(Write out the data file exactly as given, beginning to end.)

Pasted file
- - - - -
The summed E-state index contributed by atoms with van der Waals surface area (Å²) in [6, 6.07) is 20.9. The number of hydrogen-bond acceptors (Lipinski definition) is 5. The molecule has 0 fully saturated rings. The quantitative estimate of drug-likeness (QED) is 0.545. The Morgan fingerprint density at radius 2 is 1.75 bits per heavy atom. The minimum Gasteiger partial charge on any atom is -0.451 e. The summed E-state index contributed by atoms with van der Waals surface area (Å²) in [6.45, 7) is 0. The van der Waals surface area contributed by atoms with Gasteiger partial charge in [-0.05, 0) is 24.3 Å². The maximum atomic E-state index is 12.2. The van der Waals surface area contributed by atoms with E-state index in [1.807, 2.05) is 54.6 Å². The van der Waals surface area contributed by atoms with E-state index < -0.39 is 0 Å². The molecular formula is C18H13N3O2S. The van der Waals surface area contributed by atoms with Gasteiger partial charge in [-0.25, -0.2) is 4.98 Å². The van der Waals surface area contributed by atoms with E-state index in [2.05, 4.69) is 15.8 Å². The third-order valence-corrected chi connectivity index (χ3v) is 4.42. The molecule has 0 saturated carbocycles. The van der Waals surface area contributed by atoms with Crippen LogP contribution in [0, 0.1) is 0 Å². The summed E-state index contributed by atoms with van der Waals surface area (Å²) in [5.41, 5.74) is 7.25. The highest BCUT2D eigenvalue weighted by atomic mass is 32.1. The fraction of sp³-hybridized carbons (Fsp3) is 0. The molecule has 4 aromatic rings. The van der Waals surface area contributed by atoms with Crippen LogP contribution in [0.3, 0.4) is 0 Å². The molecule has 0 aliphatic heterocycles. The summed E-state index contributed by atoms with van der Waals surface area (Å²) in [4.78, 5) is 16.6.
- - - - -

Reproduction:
The summed E-state index contributed by atoms with van der Waals surface area (Å²) in [6, 6.07) is 20.9. The number of hydrogen-bond acceptors (Lipinski definition) is 5. The molecule has 0 fully saturated rings. The quantitative estimate of drug-likeness (QED) is 0.545. The Morgan fingerprint density at radius 2 is 1.75 bits per heavy atom. The minimum Gasteiger partial charge on any atom is -0.451 e. The summed E-state index contributed by atoms with van der Waals surface area (Å²) in [6.45, 7) is 0. The van der Waals surface area contributed by atoms with Gasteiger partial charge in [-0.05, 0) is 24.3 Å². The maximum atomic E-state index is 12.2. The van der Waals surface area contributed by atoms with E-state index in [1.807, 2.05) is 54.6 Å². The van der Waals surface area contributed by atoms with E-state index < -0.39 is 0 Å². The molecular formula is C18H13N3O2S. The van der Waals surface area contributed by atoms with Gasteiger partial charge in [-0.25, -0.2) is 4.98 Å². The van der Waals surface area contributed by atoms with E-state index in [2.05, 4.69) is 15.8 Å². The third-order valence-corrected chi connectivity index (χ3v) is 4.42. The molecule has 0 saturated carbocycles. The van der Waals surface area contributed by atoms with Crippen LogP contribution in [0, 0.1) is 0 Å². The summed E-state index contributed by atoms with van der Waals surface area (Å²) in [5.41, 5.74) is 7.25. The highest BCUT2D eigenvalue weighted by atomic mass is 32.1. The fraction of sp³-hybridized carbons (Fsp3) is 0. The molecule has 4 aromatic rings. The van der Waals surface area contributed by atoms with Crippen LogP contribution in [0.3, 0.4) is 0 Å². The molecule has 0 aliphatic heterocycles. The summed E-state index contributed by atoms with van der Waals surface area (Å²) in [4.78, 5) is 16.6.